• Blood sugar balance. You MUST be eating regular protein. I ask patients to have 20-30 g with each meal, and at least 10 g with each snack. Other than meat and eggs, our best friends are protein powder and protein bars – I’m looking at you, my eat-on-the-go patients. 
  • Reach out for emotional support. (Lean women with PCOS are more likely to experience problems with depression and anxiety. Reach out for support, both from friends and professionals.)  Ask us for our favourite fertility related counsellors in your area! 
  • Optimize Vitamin D – shown to help with insulin sensitivity, egg quality, mood. We want it higher than the bare minimum lab cut off. 
  • Acupuncture – normalizes the Hypothalamic-Pituitary-Ovary hormone axis. Typically we would expect to have appointments 1-2 a week to regulate cycles, and while trying to conceive.
  • Inositol – decreases LH if high, lowers hs-CRP (inflammatory marker), androgens, and insulin tolerance test.
  • There are other herbs and supplements that may be useful to further support your hormones, depending on your particular hormone profile. 

For every woman out there with PCOS, I want to be super clear about one thing: you don’t have PCOS because of what or how you ate. You have PCOS because that’s the way you’re built  (Nestler 1997). Science is understanding more and more that there is a genetic predisposition to how certain bodies handle glucose –  whether they are lean or not – and that leads to a diagnosis of PCOS. Even if your food wasn’t the cause, we’re now going to make it part of the remedy –  we’re making our food work harder for us, to nourish us properly.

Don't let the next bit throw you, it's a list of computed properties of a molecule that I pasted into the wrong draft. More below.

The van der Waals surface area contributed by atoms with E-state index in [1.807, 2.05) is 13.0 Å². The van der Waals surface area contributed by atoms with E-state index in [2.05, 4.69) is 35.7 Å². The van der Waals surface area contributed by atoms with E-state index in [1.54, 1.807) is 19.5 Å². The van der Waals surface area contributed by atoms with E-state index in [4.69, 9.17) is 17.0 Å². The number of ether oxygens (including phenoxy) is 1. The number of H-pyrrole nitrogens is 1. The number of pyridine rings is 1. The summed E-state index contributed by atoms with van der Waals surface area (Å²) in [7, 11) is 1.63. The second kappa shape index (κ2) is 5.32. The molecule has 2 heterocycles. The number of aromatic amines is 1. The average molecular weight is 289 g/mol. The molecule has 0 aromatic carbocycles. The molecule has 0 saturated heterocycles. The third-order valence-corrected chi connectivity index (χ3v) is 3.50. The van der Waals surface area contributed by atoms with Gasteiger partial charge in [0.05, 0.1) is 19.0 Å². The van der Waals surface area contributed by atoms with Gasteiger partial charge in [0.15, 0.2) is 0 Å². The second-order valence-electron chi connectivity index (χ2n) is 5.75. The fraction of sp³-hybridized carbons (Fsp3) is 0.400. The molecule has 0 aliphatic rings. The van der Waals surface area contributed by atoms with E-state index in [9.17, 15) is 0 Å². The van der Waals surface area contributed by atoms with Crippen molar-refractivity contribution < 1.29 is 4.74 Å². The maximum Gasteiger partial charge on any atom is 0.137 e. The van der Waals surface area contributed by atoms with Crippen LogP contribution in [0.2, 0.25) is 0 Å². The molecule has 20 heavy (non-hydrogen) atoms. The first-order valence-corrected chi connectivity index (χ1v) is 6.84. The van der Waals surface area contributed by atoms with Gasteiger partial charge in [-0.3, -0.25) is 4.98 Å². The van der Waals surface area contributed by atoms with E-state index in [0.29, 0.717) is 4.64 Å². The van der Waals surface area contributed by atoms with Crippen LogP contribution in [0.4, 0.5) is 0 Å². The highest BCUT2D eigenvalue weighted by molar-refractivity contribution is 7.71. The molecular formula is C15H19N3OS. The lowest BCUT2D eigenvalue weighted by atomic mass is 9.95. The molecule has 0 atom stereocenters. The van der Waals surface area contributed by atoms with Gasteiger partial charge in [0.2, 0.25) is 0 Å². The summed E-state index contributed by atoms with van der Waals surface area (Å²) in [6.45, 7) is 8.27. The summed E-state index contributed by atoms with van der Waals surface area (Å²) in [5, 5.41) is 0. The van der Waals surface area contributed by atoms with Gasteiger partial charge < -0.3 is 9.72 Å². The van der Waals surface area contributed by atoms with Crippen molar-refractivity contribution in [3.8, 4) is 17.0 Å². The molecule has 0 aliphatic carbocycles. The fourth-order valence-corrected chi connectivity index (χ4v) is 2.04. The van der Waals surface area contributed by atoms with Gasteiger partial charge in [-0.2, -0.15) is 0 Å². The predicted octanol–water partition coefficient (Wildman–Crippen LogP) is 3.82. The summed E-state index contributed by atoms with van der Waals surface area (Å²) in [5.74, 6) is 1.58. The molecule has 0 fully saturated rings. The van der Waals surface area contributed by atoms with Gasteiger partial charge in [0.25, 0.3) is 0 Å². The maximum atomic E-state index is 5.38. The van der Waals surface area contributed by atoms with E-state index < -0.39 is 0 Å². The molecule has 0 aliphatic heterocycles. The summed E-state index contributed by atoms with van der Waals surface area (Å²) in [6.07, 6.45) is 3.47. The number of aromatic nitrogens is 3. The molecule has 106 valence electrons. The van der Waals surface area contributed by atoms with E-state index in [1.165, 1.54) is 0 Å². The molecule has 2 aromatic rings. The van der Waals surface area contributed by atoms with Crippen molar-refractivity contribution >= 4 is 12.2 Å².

To learn more about how you can support your fertility, or to book an appointment with Dr. Krause ND, contact us today.

Dr. Camille Krause, Naturopathic Doctor, works collaboratively with your fertility physician to provide safe, complementary, and effective care. By using evidence-based treatments that improve the health of the intended parents, we increase positive clinical outcomes in fertility. After all, healthy eggs and sperm provide the best chances at having healthy babies. In addition to the workup done by your Reproductive Endocrinologist, Dr Krause uses additional specialized testing to select nutrients, botanical medicine, lifestyle, and acupuncture to complement your fertility treatment. Visit her at the Conceive Health Kitchener-Waterloo clinic!

Works Cited: 

Nestler JE, Jakubowicz DJ. Lean Women with Polycystic Ovary Syndrome Respond to Insulin Reduction with Decreases in Ovarian P450c17α Activity and Serum Androgens. The Journal of Clinical Endocrinology & Metabolism, Volume 82, Issue 12, 1 December 1997, Pages 4075–4079. 

Komarowska H, Stangierski A, Warmuz-Stangierska I, Lodyga M, Ochmanska K, Wasko R, Wanic-Kossowska M, Ruchala M. Differences in the psychological and hormonal presentation of lean and obese patients with polycystic ovary syndrome. Neuro Endocrinol Lett. 2013;34(7):669-74

Yilmaz M, Bukan N, Ayvaz G, Karakoç A, Törüner F, Cakir N, Arslan M. The effects of rosiglitazone and metformin on oxidative stress and homocysteine levels in lean patients with polycystic ovary syndrome. Hum Reprod. 2005 Dec;20(12):3333-40. Epub 2005 Aug 25.